These 100-percent cotton preshrunk shirts are exclusive to the Wing Luke Museum, a Seattle-based art and history museum that focuses on Asian Americans, native Hawaiians and Pacific Islanders. The shirts feature a black-and-white photo of Bruce Lee on the front, with the back displaying his quote “Under the sky, under the heavens, there is but one family.” The T-shirt makes a perfect gift for a member of your chosen or biological family, with purchases benefiting the nonprofit Wing Luke Museum and its many outreach programs. Unisex adult sizing.
The Three Trees candle has a refreshingly natural holiday scent and comes with a message: Love heals. Each item includes a note about a woman who has benefited from the Thistle Farms program and helped pack your order. Based in Nashville, this business has operated for more than 25 years with a compassionate business model of helping women who are survivors of prostitution, sex trafficking and addiction. This is done by not only providing these women with a safe place to live but also offering them job training with purpose and lifelong support.
SallyRose has an array of jewelry, charms and accessories featuring your favorite iconic Disney, Star Wars and Hello Kitty characters, among others. These delicate earrings in the shape of Minnie Mouse can be customized by choosing your child’s birth month. Through the Jewelers for Children organization, SallyRose has donated directly to programs, including the Make-A-Wish Foundation, that helps kids affected by illness, abuse and neglect.
Not only does Bellevue’s Bellden Cafe serve delicious coffee and food, but it also contributes a portion of every sale to the Bellden Community Fund, which partners with local foundations to help protect the people and places Pacific Northwest families love. This includes homelessness prevention and outreach, art, trails, children’s services and more. The cafe’s community subscription box arrives monthly and includes one bag of Cascara Girls Coava coffee beans, roasted just for Bellden Cafe; one bag of PorchLight granola, lovingly made in-house by Bellden’s staff of refugees; one hand-poured Charity candle; and a monthly book that focuses on a social cause, along with an engaging book club.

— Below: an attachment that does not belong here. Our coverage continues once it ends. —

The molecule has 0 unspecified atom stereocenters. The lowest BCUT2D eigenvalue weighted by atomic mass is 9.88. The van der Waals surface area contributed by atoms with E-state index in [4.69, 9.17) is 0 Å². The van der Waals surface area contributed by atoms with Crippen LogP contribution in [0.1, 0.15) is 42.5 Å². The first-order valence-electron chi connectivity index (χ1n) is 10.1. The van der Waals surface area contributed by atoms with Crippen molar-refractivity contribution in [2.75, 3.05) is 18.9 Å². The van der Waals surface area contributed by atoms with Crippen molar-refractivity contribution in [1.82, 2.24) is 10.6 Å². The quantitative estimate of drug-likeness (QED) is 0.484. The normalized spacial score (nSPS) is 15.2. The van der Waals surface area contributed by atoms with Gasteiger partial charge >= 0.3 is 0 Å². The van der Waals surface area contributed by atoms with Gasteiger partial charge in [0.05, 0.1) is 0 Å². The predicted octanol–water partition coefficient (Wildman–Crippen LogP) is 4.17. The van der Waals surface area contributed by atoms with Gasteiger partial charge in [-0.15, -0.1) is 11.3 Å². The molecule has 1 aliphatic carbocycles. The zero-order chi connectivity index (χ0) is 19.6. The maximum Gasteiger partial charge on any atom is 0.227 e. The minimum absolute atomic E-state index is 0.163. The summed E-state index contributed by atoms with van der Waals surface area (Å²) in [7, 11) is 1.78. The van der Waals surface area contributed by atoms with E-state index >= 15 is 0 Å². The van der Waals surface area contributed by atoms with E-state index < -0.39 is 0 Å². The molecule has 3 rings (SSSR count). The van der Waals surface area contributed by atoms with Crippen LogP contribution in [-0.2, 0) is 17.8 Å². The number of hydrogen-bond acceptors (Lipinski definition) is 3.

A beautiful wool blanket by Diné (Navajo) artist Jared Yazzie melds traditional woven Navajo rug designs with a special feature characteristic of Navajo chief blankets and Yazzie’s own unique contemporary style. The blanket is produced by Eighth Generation, a Native-owned company that is a leader in the Decolonizing Partnership Model, described by Eighth Generation as “the gold standard for how companies collaborate with Indigenous cultural artists and entrepreneurs.” Thanks to Eighth Generation, Starbucks became the first global business to join it in a decolonizing partnership. Eighth Generation founder and CEO Louie Gong (Nooksack) says, “Meeting these progressive standards required Starbucks to flex or change fundamental components of their processes for product development.” The company is making a change that will last and that allows for fair wages and Indigenous artist representation across the board, so you can feel good knowing that your purchase is ethically sourced and held to this gold standard.
The Friends of the Seattle Public Library (FOSPL) pay tribute to the catalog cards of yesteryear with this colorful take, a great addition to any book nook or tween bedroom. Proceeds go to the FOSPL, whose mission is to elevate and celebrate reading in the community, and to help fund books and programming at the beloved Seattle Public Library. Suitable for any age.
These beautiful hand-painted wooden nesting dolls range in size from 4 inches to 1.5 inches, and there are two sets of animals to choose from: tiger/snow leopard/red panda/sloth/ladybug or elephant/panda/polar bear/tiger/penguin. The nesting dolls are “free with a $75 donation,” which goes directly to the World Wildlife Fund’s conservation programming, which directs 83 percent of spending directly to these activities. Best for ages 3 and older.
ColorPop Books strives to empower young readers by offering books that center on BIPOC characters and foster empathy and confidence in kids. Every purchase at ColorPop Books helps fund books to historically underfunded public schools across the country via DonorsChoose. Bundles include navigating tough topics, such as grief; featuring Indigenous, Latinx and neurodivergent main characters; and more. Bundles include three books, an activity kit, a collectible card and access to the ColorPop parent community.
More ideas for giving and giving back